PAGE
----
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The Pot Roast Principle

Ask questions—even when you think you know the answer.

My best friend in high school was and still is one of the smartest people I know. One of the things that makes her so smart is her ability and willingness to ask questions and challenge assumptions.

She used to tell me a story that I assumed was about her and her family. Turns out it's an old family story, but more like a parable or allegory. Which, come to think of it, proves the point of this post. Don't make assumptions! But as she said when I asked her for confirmation of the tale, truth is created daily.

One day after school a young girl noticed that her mom was cutting off the ends of a pot roast before putting it in the oven to cook for dinner. She had seen her mom do this many times before but had never asked her why. So this time she asked and her mom replied, "I don't know why I cut the ends off, but it’s what my mom always did. Why don't you ask your Grandma?" The mom may have said this because she didn't think she had the time to think about it. Which is always a mistake. We always have time to think. We just think we don’t.

So the young girl called her grandmother on the phone and said, "Grandma why do you cut the ends off the pot roast before cooking it?" Her grandmother replied, "I don't know. That's just the way my mom always cooked it. Why don't you ask her?"

Undeterred, the girl called her great grandmother, who was living in a nursing home and asked her the same question. "Why did you cut the ends off the pot roast before cooking it? (I’m sure she said hello great grandma, how are you, before asking her the question. Being smart is not the same as being rude. In fact, the smartest people are often the kindest and most compassionate.)

And her great grandmother did not reply, “I cut off the ends of the pot roast because that's what my mother did.” And she did not say because it makes the meat juicier. She said, "When I was first married we had a very small oven, and the pot roast didn't fit in the oven unless I cut the ends off."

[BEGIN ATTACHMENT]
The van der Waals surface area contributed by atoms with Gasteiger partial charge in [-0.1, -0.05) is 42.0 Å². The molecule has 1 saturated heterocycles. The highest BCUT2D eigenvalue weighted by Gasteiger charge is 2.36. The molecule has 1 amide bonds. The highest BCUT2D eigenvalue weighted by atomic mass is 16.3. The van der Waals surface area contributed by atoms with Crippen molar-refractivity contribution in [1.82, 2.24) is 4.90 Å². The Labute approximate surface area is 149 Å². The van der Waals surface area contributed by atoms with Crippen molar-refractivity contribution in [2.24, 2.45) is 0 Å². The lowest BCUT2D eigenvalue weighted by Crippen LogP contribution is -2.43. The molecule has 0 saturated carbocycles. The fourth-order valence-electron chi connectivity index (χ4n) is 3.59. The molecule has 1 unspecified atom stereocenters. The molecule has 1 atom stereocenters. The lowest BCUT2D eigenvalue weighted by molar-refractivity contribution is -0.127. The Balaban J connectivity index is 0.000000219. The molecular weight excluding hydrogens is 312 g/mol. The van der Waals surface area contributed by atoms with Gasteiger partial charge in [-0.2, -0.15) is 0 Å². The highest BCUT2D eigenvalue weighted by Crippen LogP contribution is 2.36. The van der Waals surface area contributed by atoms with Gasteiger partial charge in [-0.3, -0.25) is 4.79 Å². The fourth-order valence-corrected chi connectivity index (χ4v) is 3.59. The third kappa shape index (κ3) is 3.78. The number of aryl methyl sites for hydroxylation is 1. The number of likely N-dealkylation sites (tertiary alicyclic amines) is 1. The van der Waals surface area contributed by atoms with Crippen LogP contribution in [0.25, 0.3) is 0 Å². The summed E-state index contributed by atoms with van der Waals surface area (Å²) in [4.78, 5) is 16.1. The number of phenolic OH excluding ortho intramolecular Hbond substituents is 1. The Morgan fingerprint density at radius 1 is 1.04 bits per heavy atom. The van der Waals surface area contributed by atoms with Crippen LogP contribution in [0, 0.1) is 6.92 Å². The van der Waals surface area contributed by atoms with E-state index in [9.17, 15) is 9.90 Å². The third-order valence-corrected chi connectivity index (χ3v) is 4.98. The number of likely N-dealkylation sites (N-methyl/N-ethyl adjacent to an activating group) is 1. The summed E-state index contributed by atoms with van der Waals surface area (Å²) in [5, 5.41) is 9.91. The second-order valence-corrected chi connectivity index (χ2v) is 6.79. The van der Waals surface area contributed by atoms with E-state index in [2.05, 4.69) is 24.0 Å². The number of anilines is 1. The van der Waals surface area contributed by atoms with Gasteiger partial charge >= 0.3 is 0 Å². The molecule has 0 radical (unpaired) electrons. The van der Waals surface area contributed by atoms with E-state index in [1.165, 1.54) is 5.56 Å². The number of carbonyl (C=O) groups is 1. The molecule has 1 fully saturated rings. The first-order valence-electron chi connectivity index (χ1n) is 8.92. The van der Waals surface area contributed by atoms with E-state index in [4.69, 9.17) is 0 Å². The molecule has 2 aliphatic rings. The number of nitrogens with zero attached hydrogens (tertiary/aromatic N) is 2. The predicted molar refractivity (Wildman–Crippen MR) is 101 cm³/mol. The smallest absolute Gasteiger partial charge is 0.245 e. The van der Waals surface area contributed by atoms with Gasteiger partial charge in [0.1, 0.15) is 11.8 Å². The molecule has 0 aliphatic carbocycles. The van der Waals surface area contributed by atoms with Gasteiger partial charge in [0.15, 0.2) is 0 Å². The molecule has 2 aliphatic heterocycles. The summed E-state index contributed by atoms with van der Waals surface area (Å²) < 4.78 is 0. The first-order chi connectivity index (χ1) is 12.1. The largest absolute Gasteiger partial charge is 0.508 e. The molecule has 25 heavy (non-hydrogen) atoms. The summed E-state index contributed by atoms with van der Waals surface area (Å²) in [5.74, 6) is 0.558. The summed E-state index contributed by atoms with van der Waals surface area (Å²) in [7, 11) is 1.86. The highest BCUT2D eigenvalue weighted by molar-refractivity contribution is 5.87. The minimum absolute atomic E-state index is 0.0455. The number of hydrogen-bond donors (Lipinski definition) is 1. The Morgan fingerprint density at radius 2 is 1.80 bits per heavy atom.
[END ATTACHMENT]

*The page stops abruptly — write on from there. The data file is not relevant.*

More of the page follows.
Whether or not this actually happened, the story still has a point, a truth. Not just about wasted amounts of cheap cuts of beef. The truth is about what happens when we don't ask questions, especially simple questions. When we just make assumptions.

I love this story for many reasons. It reminds me that persistence is a virtue. It reminds me if I don't get an answer right away, keep asking.

It also reminds me that it's not a good idea to do something just because everyone else is doing it. Not that everyone cuts the ends off of pot roast. But don't we sometimes do things without thinking about why we do it? Which a lot more like superstition than rational thought. Don't you think?

I also love this story because of what it tells me about healthcare and prayer. Say what? Some people still assume that health is simply a matter of fixing the body or finding the appropriate drugs.

But study after study in the past several years has shown a different story. Not only is our thinking closely related to our health, but praying is connected to our health and well being. Thinking that our health is merely a physical entity may turn out to make as much sense as cutting the ends off a pot roast.

For example, a book called The Longevity Project studies the connection between health, long life, and spirituality. The author gives examples of research that shows how our thinking has a huge effect on our experience.

And an article from the Harvard Health Publications cites three different studies that show the positive effects of prayer on health. The same article states that “85 percent of physicians polled believed religion and spirituality (including prayer) have a positive influence on health and recovery.”

We live in interesting times. Our views on everything — including the effects of prayer on health — are rapidly changing. And in the case of prayer, or actively turning to God for help, the view seems to be changing back to the way folks used to feel. That God, as it says in Psalms 46 is “a very present help in trouble.”

In our post-Y2K wifi world, where everything goes kablooey if we lose our internet access, maybe we need to start leaning a little bit more on the things we can really rely on. The first step is to figure out what those things are.

In my last post, I talked about the fact that health is more than the absence of disease. In this post, I'd like to posit the view that prayer is more than the "if all else fails" response of someone who has run out of options. And thinking that our health is merely physical may be like cutting the ends off a pot roast.

Here are three questions to ask yourself:

1. Is your idea of prayer more about “please” or more about “thank you”?

2. Do you consider gratitude to be a form of prayer?

3. Are your prayers like tea bags? Do you only use them when you’re in hot water??


How Prayer Leads to Better Health and Longer Life by Howard S. Friedman, Ph.D. HuffPost

See Can Prayer Heal the Sick? by Robert Schmerling M.D.

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